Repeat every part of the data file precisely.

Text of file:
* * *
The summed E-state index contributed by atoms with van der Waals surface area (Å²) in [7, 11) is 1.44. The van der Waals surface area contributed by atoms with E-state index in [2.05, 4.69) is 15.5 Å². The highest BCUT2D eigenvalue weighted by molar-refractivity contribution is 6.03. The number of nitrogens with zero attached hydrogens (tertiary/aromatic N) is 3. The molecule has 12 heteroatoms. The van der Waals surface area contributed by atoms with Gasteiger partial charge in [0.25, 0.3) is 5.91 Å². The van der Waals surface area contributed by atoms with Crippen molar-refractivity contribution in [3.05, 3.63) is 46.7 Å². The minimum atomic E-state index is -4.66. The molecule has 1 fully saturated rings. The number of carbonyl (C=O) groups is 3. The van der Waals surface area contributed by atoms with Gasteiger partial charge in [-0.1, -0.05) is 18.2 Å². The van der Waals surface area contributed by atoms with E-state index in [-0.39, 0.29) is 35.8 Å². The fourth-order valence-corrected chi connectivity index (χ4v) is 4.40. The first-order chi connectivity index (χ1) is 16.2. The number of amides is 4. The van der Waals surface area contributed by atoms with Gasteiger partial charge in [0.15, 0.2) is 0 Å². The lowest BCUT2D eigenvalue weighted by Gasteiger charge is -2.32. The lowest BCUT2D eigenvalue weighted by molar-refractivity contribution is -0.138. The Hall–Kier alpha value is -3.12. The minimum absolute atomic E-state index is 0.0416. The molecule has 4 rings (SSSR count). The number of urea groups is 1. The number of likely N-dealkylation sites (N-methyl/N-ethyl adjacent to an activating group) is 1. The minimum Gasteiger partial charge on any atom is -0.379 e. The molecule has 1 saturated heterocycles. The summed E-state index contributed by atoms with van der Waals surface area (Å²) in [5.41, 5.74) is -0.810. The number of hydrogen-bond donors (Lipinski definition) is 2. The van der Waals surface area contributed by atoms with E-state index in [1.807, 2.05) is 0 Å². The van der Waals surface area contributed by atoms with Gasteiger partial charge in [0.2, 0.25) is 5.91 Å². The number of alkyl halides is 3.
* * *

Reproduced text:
The summed E-state index contributed by atoms with van der Waals surface area (Å²) in [7, 11) is 1.44. The van der Waals surface area contributed by atoms with E-state index in [2.05, 4.69) is 15.5 Å². The highest BCUT2D eigenvalue weighted by molar-refractivity contribution is 6.03. The number of nitrogens with zero attached hydrogens (tertiary/aromatic N) is 3. The molecule has 12 heteroatoms. The van der Waals surface area contributed by atoms with Gasteiger partial charge in [0.25, 0.3) is 5.91 Å². The van der Waals surface area contributed by atoms with Crippen molar-refractivity contribution in [3.05, 3.63) is 46.7 Å². The minimum atomic E-state index is -4.66. The molecule has 1 fully saturated rings. The number of carbonyl (C=O) groups is 3. The van der Waals surface area contributed by atoms with Gasteiger partial charge in [-0.1, -0.05) is 18.2 Å². The van der Waals surface area contributed by atoms with E-state index in [-0.39, 0.29) is 35.8 Å². The fourth-order valence-corrected chi connectivity index (χ4v) is 4.40. The first-order chi connectivity index (χ1) is 16.2. The number of amides is 4. The van der Waals surface area contributed by atoms with Gasteiger partial charge in [0.15, 0.2) is 0 Å². The lowest BCUT2D eigenvalue weighted by Gasteiger charge is -2.32. The lowest BCUT2D eigenvalue weighted by molar-refractivity contribution is -0.138. The Hall–Kier alpha value is -3.12. The minimum absolute atomic E-state index is 0.0416. The molecule has 4 rings (SSSR count). The number of urea groups is 1. The number of likely N-dealkylation sites (N-methyl/N-ethyl adjacent to an activating group) is 1. The minimum Gasteiger partial charge on any atom is -0.379 e. The molecule has 1 saturated heterocycles. The summed E-state index contributed by atoms with van der Waals surface area (Å²) in [5.41, 5.74) is -0.810. The number of hydrogen-bond donors (Lipinski definition) is 2. The van der Waals surface area contributed by atoms with E-state index in [1.807, 2.05) is 0 Å². The van der Waals surface area contributed by atoms with Gasteiger partial charge in [0.2, 0.25) is 5.91 Å². The number of alkyl halides is 3.